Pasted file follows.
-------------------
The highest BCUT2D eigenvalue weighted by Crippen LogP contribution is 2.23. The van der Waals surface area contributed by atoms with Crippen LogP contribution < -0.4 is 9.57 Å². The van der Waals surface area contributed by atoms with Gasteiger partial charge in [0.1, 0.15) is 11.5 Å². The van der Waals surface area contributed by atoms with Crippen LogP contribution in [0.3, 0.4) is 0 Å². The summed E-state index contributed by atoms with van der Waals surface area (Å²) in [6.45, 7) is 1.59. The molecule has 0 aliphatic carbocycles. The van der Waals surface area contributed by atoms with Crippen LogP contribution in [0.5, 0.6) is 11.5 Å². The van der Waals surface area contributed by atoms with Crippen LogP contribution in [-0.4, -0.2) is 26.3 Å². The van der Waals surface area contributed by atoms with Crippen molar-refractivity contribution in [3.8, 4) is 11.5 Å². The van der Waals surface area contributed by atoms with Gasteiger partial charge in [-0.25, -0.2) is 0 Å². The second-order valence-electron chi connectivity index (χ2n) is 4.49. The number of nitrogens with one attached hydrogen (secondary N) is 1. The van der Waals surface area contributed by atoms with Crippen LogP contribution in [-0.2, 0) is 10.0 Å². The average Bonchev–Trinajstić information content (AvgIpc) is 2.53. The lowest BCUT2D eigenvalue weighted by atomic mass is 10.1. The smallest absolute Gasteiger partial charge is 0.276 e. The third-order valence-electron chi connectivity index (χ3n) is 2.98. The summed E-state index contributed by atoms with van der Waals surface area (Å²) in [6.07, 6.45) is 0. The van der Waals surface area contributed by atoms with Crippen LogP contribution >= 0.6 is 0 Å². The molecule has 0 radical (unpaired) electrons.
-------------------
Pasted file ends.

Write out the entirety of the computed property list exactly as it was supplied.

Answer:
The highest BCUT2D eigenvalue weighted by Crippen LogP contribution is 2.23. The van der Waals surface area contributed by atoms with Crippen LogP contribution < -0.4 is 9.57 Å². The van der Waals surface area contributed by atoms with Gasteiger partial charge in [0.1, 0.15) is 11.5 Å². The van der Waals surface area contributed by atoms with Crippen LogP contribution in [0.3, 0.4) is 0 Å². The summed E-state index contributed by atoms with van der Waals surface area (Å²) in [6.45, 7) is 1.59. The molecule has 0 aliphatic carbocycles. The van der Waals surface area contributed by atoms with Crippen LogP contribution in [0.5, 0.6) is 11.5 Å². The van der Waals surface area contributed by atoms with Crippen LogP contribution in [-0.4, -0.2) is 26.3 Å². The van der Waals surface area contributed by atoms with Crippen molar-refractivity contribution in [3.8, 4) is 11.5 Å². The van der Waals surface area contributed by atoms with Gasteiger partial charge in [-0.25, -0.2) is 0 Å². The second-order valence-electron chi connectivity index (χ2n) is 4.49. The number of nitrogens with one attached hydrogen (secondary N) is 1. The van der Waals surface area contributed by atoms with Crippen LogP contribution in [-0.2, 0) is 10.0 Å². The average Bonchev–Trinajstić information content (AvgIpc) is 2.53. The lowest BCUT2D eigenvalue weighted by atomic mass is 10.1. The smallest absolute Gasteiger partial charge is 0.276 e. The third-order valence-electron chi connectivity index (χ3n) is 2.98. The summed E-state index contributed by atoms with van der Waals surface area (Å²) in [6.07, 6.45) is 0. The van der Waals surface area contributed by atoms with Crippen LogP contribution >= 0.6 is 0 Å². The molecule has 0 radical (unpaired) electrons.